Take a road trip across America, and you’ll find beautiful sights in every state.
One of the best things about RVing is that there are so many scenic places to camp. Nature lovers can enjoy the fresh air, glorious mountains, and clear lakes and streams during a camping trip.
Not only can you park your RV in these picturesque locations, you can also enjoy plenty of picnic areas, hiking trails, fishing, swimming, and other activities in the great wide wilderness. From the Pacific to the Atlantic and from the Canadian Rockies to the Gulf of Mexico, your perfect outdoor camping trip awaits.
While many of these parks have distinct, built-up camping grounds to choose from with running water and electricity for RV parking (great for road trips), more experienced outdoors people can also find plenty of locations for backcountry camping where they can really rough it.
Take a look at some of the amazing campsites, and don’t forget to bring your sense of adventure—and your camera.
Shenandoah National Park, Virginia
Shenandoah National Park has 500 miles of trails, including an eight-mile hike up Old Rag Mountain that’s a must-do for avid hikers, this glorious park gives you plenty of lush views of forest and waterfalls. It’s open in the spring, summer, and fall and has four campgrounds to choose from.
Badlands National Park, South Dakota
Don’t underestimate the beauty of the Badlands. The climate may be rough, but it’s still gorgeous. Between the many rock formations you’ll see there, you’ll also find prairies and places to peak at ancient fossils. There are two choices of campgrounds: Cedar Pass (with amenities like running water and electricity) and Sage Creek (with no running water but you can often see bison wandering around).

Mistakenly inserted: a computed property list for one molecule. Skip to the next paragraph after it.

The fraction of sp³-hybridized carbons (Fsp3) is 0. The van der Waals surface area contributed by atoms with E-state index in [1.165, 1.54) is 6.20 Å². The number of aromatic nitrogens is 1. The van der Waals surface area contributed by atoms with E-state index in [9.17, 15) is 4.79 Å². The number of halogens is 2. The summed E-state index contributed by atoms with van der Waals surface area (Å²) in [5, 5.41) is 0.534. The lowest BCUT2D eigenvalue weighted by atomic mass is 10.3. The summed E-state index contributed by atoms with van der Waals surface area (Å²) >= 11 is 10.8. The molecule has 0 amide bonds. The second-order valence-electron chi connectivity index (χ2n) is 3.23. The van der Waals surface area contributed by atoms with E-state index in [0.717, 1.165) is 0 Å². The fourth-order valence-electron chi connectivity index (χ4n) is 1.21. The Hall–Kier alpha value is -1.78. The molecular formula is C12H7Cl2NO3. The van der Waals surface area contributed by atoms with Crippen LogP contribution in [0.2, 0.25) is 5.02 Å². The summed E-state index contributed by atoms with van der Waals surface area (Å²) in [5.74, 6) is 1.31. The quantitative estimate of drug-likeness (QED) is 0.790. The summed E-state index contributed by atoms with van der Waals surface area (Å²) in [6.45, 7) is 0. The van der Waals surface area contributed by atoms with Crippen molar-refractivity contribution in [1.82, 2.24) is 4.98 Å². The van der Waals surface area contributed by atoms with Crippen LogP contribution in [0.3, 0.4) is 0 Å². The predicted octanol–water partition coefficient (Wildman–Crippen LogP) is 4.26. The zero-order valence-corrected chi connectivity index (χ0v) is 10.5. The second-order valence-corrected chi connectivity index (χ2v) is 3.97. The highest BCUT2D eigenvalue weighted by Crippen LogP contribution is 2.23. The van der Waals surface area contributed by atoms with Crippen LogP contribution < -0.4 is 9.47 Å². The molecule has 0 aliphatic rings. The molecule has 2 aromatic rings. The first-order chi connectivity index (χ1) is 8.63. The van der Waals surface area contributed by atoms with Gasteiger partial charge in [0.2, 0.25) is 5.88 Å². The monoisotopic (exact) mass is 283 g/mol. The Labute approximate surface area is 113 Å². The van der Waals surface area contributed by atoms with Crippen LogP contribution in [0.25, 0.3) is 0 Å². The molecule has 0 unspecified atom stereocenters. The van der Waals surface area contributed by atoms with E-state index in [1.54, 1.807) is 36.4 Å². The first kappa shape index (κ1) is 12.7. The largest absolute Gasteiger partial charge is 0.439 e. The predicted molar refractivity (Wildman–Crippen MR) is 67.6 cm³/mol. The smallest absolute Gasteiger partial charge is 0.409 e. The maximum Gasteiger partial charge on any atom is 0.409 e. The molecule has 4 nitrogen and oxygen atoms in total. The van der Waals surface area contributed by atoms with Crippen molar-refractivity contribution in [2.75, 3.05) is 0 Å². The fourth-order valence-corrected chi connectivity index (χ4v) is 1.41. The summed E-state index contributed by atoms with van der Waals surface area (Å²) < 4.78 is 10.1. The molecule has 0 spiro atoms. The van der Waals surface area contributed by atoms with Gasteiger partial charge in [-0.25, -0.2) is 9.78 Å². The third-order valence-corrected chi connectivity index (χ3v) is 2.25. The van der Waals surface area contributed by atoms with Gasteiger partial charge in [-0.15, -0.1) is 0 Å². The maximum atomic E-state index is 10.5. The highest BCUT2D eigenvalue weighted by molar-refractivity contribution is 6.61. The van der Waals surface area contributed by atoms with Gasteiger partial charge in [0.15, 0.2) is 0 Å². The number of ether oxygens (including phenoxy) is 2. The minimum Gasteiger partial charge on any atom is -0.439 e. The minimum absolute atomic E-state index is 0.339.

Arches National Park, Utah
One of the most popular trails, the Delicate Arch Trail, takes you on an amazing hike full of photo opportunities. The park only has one campground, The Devils Garden, which has 50 campsites, but there are numerous other places to camp nearby in the Moab area.
Grand Canyon National Park, Arizona
There’s no place like the Grand Canyon for stunning views. Reservations are recommended for two of the three developed campgrounds during the summer. While the South Rim is easier to reach, it does get crowded. For a more secluded stay, drive to the North Rim, if you don’t mind having a little harder time getting there.
Joshua Tree State Park, California
There are a number of campgrounds located in the park, including Jumbo Rocks, known for its big boulder rocks that shelter sites from the wind. But you can also choose between the park’s 124 sites among its 800,000 acres, which are all first-come, first-serve. Plenty of options to see the park’s namesake, the Mojave Desert native Joshua tree.
Sequoia and Kings National Parks, California
Want to see some of the biggest trees in North America. Look no further than these national parks. Set up camp among the 14 main campgrounds in Sequoia and Kings Canyon. Most campgrounds are first come, first served, but you can make reservations up to six months in advance.
Custer State Park, South Dakota
Custer State Park in the beautiful Black Hills of western South Dakota is full of lush forests, quiet and serene meadows, and majestic mountains. Nearly 1,300 bison wander the park’s 71,000 acres of mountains, hills, and prairie, which they share with a wealth of wildlife including pronghorn antelope, elk, white-tailed and mule deer, big horn sheep, mountain goats, coyotes, wild turkeys, a band of burros, and whole towns of adorable prairie dogs.
Custer State Park campgrounds offer a variety of scenic sites. Set up camp along a flowing stream, in the midst of pine forest, or near a mountain lake. The choice is yours! Each campsite has a gravel or paved camping pad, a fire grate, and picnic table. Electric hookups are available in most campgrounds.
Stuff your eyes with wonder…live as if you’d drop dead in ten seconds. See the world. It’s more fantastic than any dream made or paid for in factories.